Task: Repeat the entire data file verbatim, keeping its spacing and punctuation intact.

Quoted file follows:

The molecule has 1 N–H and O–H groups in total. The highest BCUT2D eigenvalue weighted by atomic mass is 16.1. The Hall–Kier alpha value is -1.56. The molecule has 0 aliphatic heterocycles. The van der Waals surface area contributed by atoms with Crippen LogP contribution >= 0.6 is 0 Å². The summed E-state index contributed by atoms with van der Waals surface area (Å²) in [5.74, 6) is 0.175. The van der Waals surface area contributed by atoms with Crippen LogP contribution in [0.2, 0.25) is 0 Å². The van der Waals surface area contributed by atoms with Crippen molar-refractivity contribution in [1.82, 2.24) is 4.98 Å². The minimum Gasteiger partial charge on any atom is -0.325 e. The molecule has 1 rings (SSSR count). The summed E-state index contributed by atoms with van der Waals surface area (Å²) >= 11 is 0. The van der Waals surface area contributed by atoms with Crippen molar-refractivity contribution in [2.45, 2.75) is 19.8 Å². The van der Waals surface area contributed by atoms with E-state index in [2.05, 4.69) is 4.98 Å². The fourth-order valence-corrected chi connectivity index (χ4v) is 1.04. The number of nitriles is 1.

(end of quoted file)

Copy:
The molecule has 1 N–H and O–H groups in total. The highest BCUT2D eigenvalue weighted by atomic mass is 16.1. The Hall–Kier alpha value is -1.56. The molecule has 0 aliphatic heterocycles. The van der Waals surface area contributed by atoms with Crippen LogP contribution >= 0.6 is 0 Å². The summed E-state index contributed by atoms with van der Waals surface area (Å²) in [5.74, 6) is 0.175. The van der Waals surface area contributed by atoms with Crippen LogP contribution in [0.2, 0.25) is 0 Å². The van der Waals surface area contributed by atoms with Crippen molar-refractivity contribution in [1.82, 2.24) is 4.98 Å². The minimum Gasteiger partial charge on any atom is -0.325 e. The molecule has 1 rings (SSSR count). The summed E-state index contributed by atoms with van der Waals surface area (Å²) >= 11 is 0. The van der Waals surface area contributed by atoms with Crippen molar-refractivity contribution in [2.45, 2.75) is 19.8 Å². The van der Waals surface area contributed by atoms with E-state index in [2.05, 4.69) is 4.98 Å². The fourth-order valence-corrected chi connectivity index (χ4v) is 1.04. The number of nitriles is 1.